CANADIAN RAILWAY OFFICE OF ARBITRATION
CASE NO. 1073
Heard at Montreal, Wednesday, April 13th, 1983
CANADIAN PACIFIC EXPRESS LIMITED
BROTHERHOOD OF RAILWAY, AIRLINE AND STEAMSHIP CLERKS, FREIGHT HANDLERS, EXPRESS AND STATION EMPLOYEES
Discipline imposed on T. Sullivan, Obico Terminal, Toronto, Ontario, for (alleged) counselling employees to engage in an illegal work stoppage.
JOINT STATEMENT OF ISSUE:
The Union contends that the discipline is unjust and contrary to article 8.7 of the collective agreement. The discipline is also excessive and contrary to the law (see Section 184 of the Canada Labour Code and the Constitution Act, 1982, Section 2). The Union requests the reinstatement of the grievor with full seniority and back wages.
The Company contends that the discipline was duly imposed and appropriate in the circumstances and that the grievance should be dismissed.
FOR THE BROTHERHOOD: FOR THE COMPANY:
(SGD.) J. J. BOYCE (SGD.) D. R. SMITH
General Chairman Director, Industrial Relations
There appeared on behalf of the Company:
D. W. Flicker – Counsel, CP. Ltd., Montreal
D. R. Smith – Director, Industrial Relations, Personnel and Administration, Toronto
B. D. Neill – Manager, Labour Relations, Toronto
E. F. Schwarz – Regional Manager, Toronto
K. Rankin – Manager, P&D, Toronto
J. W. McColgan – Labour Relations Officer, CPR, Montreal
And on behalf of the Brotherhood:
D. Watson – Counsel, Toronto
J. J. Boyce – General Chairman, Toronto
J. Crabb – General Secretary-Treasurer, Toronto
T. Sullivan – Grievor
AWARD OF THE ARBITRATOR
With respect to the allegations of violation of article 8.7 of the collective agreement, what was said in Case No. 1072 applies equally here. That is a procedural article permitting a grievance to be brought. It was not violated by the fact of discipline being imposed, and reference to it is inapt.
As to the allegations of contravention of The Canada Labour Code and The Constitution Act, what was said in Case No. 1070 applies equally here. In addition to that, however, it is my view that the counselling of an illegal strike by an employee is not accorded any special protection by those statutes.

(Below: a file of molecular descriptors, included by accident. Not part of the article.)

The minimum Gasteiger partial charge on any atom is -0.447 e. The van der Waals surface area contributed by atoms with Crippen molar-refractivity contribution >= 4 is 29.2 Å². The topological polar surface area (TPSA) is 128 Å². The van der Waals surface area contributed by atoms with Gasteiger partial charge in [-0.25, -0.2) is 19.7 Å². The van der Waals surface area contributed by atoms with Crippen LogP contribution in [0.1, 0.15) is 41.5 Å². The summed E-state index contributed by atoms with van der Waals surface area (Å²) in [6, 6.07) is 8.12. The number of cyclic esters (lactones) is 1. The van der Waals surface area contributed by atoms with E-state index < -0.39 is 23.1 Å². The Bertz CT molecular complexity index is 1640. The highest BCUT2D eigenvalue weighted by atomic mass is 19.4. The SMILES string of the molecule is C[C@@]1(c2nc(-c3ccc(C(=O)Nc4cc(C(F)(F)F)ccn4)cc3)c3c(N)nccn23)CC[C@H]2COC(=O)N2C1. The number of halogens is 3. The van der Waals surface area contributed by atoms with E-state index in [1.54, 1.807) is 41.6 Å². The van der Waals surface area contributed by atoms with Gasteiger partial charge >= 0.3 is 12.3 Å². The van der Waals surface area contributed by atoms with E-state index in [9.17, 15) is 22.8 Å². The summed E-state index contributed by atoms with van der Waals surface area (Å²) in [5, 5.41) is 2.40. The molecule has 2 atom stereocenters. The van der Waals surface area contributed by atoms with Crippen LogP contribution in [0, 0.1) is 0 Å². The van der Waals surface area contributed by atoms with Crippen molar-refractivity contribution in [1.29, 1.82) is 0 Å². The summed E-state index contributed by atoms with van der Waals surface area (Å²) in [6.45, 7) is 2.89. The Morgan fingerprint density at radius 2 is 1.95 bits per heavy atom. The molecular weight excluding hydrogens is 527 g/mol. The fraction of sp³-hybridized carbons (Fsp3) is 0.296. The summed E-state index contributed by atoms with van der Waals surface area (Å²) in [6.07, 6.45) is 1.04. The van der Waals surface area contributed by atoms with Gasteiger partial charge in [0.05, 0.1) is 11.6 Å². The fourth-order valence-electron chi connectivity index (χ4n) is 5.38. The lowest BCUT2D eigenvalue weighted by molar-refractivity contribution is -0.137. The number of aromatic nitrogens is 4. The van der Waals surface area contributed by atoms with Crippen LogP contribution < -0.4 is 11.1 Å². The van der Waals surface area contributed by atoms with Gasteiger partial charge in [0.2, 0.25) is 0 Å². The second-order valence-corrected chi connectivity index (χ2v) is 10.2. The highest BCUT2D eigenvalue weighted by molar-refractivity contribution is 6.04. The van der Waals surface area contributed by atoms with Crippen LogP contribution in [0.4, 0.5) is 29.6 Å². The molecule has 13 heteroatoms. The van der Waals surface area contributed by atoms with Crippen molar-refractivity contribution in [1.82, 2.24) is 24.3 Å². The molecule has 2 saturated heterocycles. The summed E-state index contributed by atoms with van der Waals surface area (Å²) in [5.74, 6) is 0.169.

In the instant case the grievor attended at his employer's premises and distributed leaflets which set out various social and political views (which he was entitled to express) and, in addition, counselled his fellow employees not to report to work and, in effect, to go on an illegal strike. Such conduct is not protected by The Canada Labour Code, it is condemned by it. It is not protected by The Constitution Act, it is, in effect, condemned by it also, since the illegal conduct urged on others by the grievor would necessarily restrict the employer in the exercise of its constitutionally protected freedoms.
In fact, as I find, the grievor did counsel his fellow employees not to cross a picket line (set up, legally, by members of a separate bargaining unit and against a separate, if related employer), and thus to engage in an illegal strike. A pamphlet which concludes "Not a single worker cross the line!" would be difficult to construe otherwise. It is, I think, no defense that the grievor apparently had no reasonable hope of any substantial success. His goal was, as best he could, to disrupt his employer's operations. The likely futility of the grievor's efforts may, however, be borne in mind in assessing the severity of the penalty imposed.
In this respect, it is my view that the assessment of 30 demerit marks did not go beyond the range of reasonable disciplinary responses to the situation. The grievor was Local Protective Chairman of the Union, and incitement of an illegal strike by a person in such a position would normally attract a very severe penalty. It would appear that the penalty imposed in this case was moderated, perhaps for the above reasons. In any event it is my view that there was just cause for the penalty imposed. Its effect was that the grievor had accumulated 60 demerits, and was subject to discharge.
For all of the foregoing reasons, the grievance is dismissed.
(signed) J. F. W. WEATHERILL